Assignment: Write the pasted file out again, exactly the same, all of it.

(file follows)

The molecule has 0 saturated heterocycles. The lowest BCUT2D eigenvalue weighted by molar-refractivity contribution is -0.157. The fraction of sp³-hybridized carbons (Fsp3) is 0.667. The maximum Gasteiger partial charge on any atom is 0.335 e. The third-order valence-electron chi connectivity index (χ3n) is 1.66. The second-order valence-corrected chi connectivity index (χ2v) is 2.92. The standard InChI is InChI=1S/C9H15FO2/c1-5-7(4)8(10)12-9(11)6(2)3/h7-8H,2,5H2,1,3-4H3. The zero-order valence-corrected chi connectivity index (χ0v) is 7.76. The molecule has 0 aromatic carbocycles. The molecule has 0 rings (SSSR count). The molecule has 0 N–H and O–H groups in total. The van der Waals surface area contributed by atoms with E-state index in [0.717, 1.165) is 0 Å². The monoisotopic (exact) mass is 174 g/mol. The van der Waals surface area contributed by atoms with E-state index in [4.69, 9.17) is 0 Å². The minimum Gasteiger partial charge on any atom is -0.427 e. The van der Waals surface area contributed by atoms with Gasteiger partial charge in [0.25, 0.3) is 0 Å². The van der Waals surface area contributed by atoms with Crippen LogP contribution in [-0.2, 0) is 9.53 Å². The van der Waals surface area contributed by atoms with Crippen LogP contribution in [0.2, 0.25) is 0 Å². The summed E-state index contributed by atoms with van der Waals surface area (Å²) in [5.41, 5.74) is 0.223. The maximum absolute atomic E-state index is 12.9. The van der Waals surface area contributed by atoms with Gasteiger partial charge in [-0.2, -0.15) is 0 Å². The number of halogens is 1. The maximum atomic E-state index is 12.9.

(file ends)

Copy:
The molecule has 0 saturated heterocycles. The lowest BCUT2D eigenvalue weighted by molar-refractivity contribution is -0.157. The fraction of sp³-hybridized carbons (Fsp3) is 0.667. The maximum Gasteiger partial charge on any atom is 0.335 e. The third-order valence-electron chi connectivity index (χ3n) is 1.66. The second-order valence-corrected chi connectivity index (χ2v) is 2.92. The standard InChI is InChI=1S/C9H15FO2/c1-5-7(4)8(10)12-9(11)6(2)3/h7-8H,2,5H2,1,3-4H3. The zero-order valence-corrected chi connectivity index (χ0v) is 7.76. The molecule has 0 aromatic carbocycles. The molecule has 0 rings (SSSR count). The molecule has 0 N–H and O–H groups in total. The van der Waals surface area contributed by atoms with E-state index in [0.717, 1.165) is 0 Å². The monoisotopic (exact) mass is 174 g/mol. The van der Waals surface area contributed by atoms with E-state index in [4.69, 9.17) is 0 Å². The minimum Gasteiger partial charge on any atom is -0.427 e. The van der Waals surface area contributed by atoms with Gasteiger partial charge in [0.25, 0.3) is 0 Å². The van der Waals surface area contributed by atoms with Crippen LogP contribution in [-0.2, 0) is 9.53 Å². The van der Waals surface area contributed by atoms with Crippen LogP contribution in [0.2, 0.25) is 0 Å². The summed E-state index contributed by atoms with van der Waals surface area (Å²) in [5.41, 5.74) is 0.223. The maximum absolute atomic E-state index is 12.9. The van der Waals surface area contributed by atoms with Gasteiger partial charge in [-0.2, -0.15) is 0 Å². The number of halogens is 1. The maximum atomic E-state index is 12.9.